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Scholars Discuss Latin American Protest Movements and Police Repression at Latin American Studies Center Event

Experts discussed protest movements and police repression of protesters in Latin America at a webinar hosted by the David Rockefeller Center for Latin American Studies.
Experts discussed protest movements and police repression of protesters in Latin America at a webinar hosted by the David Rockefeller Center for Latin American Studies. By Owen A. Berger
By Julia J. Hynek and Paton D. Roberts, Contributing Writers

Experts discussed protest movements and police repression of protesters in Latin America at a webinar hosted by the David Rockefeller Center for Latin American Studies on Tuesday.

The webinar’s panel — part of the Tuesday Seminar Series hosted by the DRCLAS — included Icesi University assistant professor Juan Albarracín, Pontifical Catholic University of Chile associate professor Loreto Cox, and University of Essex assistant professor Ximena Velasco-Guachalla, who presented their work on Colombia, Chile, and Bolivia, respectively.

Albarracín said that May and June’s protests in Colombia were heavily repressed by the government and — unlike in the past — primarily took place in cities. He also said more young people participated in the protests.

“What is also particularly interesting about this new wave of contention is not only that it's occurring in an urban setting in Colombia, but that we have a new and more diverse set of actors that are participating in these forms of collective action,” he said.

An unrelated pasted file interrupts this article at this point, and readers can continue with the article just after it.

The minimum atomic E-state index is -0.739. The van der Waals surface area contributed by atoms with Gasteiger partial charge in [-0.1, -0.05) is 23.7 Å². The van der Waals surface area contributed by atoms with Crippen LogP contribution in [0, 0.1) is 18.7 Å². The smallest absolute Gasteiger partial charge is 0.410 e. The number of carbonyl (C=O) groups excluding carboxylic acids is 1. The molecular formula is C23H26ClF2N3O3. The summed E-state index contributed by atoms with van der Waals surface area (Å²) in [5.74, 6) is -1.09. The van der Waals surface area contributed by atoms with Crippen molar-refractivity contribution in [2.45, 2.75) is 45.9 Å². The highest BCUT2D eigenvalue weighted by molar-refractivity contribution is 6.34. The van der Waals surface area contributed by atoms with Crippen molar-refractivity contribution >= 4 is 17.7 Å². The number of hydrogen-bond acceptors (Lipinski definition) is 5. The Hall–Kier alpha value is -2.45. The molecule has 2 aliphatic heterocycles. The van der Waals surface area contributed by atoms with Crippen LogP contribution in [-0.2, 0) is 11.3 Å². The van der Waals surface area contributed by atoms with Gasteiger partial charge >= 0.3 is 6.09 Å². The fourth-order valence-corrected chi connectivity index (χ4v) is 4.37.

Participants in the Chilean protests in Oct. 2019 were also composed predominantly of young people, Cox said.

“Protesters tend to be young and educated. They do not come disproportionately from the less well-off in any sense,” she said. “They are high-frequency users of social media, they are interested in politics, and they strongly identify with the left.”

Cox also said through her research she has found almost nonexistent support among protesters for use of force by police. She said there is a “very strong perception [among protestors] that the police abused human rights always or almost always.”

Cox said she surveyed protestors and those opposing, supporting, and indifferent to the protests and found that the groups varied significantly in their opinions on police use of force against protestors.

“The differences that we find by groups in the propensity to justify the use of violence by citizens and the police are enormous, much greater than those we found in other dimensions of ideology,” Cox said.

Bolivia’s protests that began in Nov. 2019 exemplified the high level of mobilization within the country, Velasco-Guachalla said. She added that the protests were “pretty much a daily occurrence” even throughout Bolivia’s strict Covid-19 lockdowns.

“What perhaps makes Bolivia a little bit of an interesting case is the intensity and the frequency with which people actually go to protest, despite having, in theory, one of the most restrictive lockdowns in the region,” she said.

Following the presentations, Yanilda Gonzalez, assistant professor of public policy at the Harvard Kennedy School, synthesized the speakers’ points and said she has witnessed a shift in language used to describe the protests.

“One thing that I find really striking about the three presentations, and I think more broadly in terms of how we have been talking about protests in the last few years of Latin America, is the contrast in the kind of older literature in Latin American politics that’s looked at protests as destabilizing,” she said. “One thing that I’m seeing in the way that we’ve been talking about this wave of protests, is really the way that it can be a possible space for democratic opening.”

Following the discussion, Steven Levitsky, Government professor and director of the DRCLAS, moderated a 30-minute question-and-answer session, during which the panelists contemplated the future of protests in Latin America.

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